Illinois public-school teacher Marvin Pickering was fired by the school board after the local newspaper published his letter-to-the-editor criticizing the district’s funding priorities and accusing the district of muzzling teachers from speaking out against a bond referendum. Pickering challenged his dismissal as a violation of his First Amendment rights. The board maintained that the accusations in the letter were factually false and damaging to the reputations of board members. A county court ruled that the district had the authority to fire Pickering for behavior “detrimental to the best interests of the schools,” and the Illinois Supreme Court affirmed.
A unanimous U.S. Supreme Court overturned the ruling and decided in Pickering’s favor. The Court recognized that a government agency has greater power to regulate the speech of employees it supervises than the speech of members of the public. But that authority must be balanced against the employees’ right to be heard as citizens on matters of public concern: “Teachers are, as a class, the members of a community most likely to have informed and definite opinions as to how funds allotted to the operation of the schools should be spent. Accordingly, it is essential that they be able to speak out freely on such questions without fear of retaliatory dismissal.”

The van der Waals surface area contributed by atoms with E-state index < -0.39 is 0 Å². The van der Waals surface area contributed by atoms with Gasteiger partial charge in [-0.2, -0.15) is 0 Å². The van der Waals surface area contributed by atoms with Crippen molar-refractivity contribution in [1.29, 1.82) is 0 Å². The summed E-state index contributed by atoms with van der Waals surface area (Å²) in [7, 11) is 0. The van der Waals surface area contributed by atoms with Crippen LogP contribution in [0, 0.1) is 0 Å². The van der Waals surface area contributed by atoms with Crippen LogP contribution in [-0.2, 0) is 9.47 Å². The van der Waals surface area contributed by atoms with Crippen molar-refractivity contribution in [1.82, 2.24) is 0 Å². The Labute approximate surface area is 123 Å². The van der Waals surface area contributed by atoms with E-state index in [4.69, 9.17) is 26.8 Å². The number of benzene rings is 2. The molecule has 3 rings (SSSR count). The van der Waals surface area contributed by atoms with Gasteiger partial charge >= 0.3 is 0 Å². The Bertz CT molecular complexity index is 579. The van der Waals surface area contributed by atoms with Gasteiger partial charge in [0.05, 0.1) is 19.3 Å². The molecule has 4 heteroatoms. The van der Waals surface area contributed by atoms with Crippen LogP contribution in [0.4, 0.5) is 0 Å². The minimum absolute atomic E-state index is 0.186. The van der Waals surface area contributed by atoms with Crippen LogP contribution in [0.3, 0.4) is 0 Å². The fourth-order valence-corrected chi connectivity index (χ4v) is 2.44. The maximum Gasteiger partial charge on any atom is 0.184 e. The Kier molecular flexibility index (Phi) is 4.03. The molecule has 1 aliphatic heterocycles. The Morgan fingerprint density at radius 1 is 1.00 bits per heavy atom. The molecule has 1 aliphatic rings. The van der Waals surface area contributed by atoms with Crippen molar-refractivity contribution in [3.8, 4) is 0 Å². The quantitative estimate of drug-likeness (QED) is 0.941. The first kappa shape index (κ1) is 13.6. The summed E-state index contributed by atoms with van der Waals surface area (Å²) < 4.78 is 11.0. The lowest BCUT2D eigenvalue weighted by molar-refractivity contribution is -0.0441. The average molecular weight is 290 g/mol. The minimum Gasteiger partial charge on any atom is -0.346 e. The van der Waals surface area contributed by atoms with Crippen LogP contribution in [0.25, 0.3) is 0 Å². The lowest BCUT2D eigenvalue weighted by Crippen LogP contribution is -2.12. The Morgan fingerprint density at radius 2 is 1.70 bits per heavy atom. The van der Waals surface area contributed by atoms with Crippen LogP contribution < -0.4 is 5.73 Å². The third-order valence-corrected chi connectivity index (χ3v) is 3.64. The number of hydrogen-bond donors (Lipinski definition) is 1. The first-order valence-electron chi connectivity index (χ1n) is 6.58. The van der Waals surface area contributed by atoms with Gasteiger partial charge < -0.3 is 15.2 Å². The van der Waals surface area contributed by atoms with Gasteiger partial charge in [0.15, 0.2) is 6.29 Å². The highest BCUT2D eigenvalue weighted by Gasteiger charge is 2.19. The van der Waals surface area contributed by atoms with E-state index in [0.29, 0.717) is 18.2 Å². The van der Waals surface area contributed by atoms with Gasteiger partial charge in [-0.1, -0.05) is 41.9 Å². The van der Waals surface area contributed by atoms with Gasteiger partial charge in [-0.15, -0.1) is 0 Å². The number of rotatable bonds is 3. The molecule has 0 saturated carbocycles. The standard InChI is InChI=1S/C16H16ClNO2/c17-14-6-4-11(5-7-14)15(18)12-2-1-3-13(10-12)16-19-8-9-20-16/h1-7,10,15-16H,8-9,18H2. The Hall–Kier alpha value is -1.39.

The Court ruled that a government employee may not be punished for speech addressing matters of public concern unless it is proven that the speech was knowingly or recklessly false. The Court’s ruling has become known as the “Pickering balancing test.” Under the Pickering test, a legal challenge to punishment of a public employee’s speech is resolved by weighing the employee’s interest in delivering a message on an issue of public concern against the employer’s interest in preventing disruption of the workplace.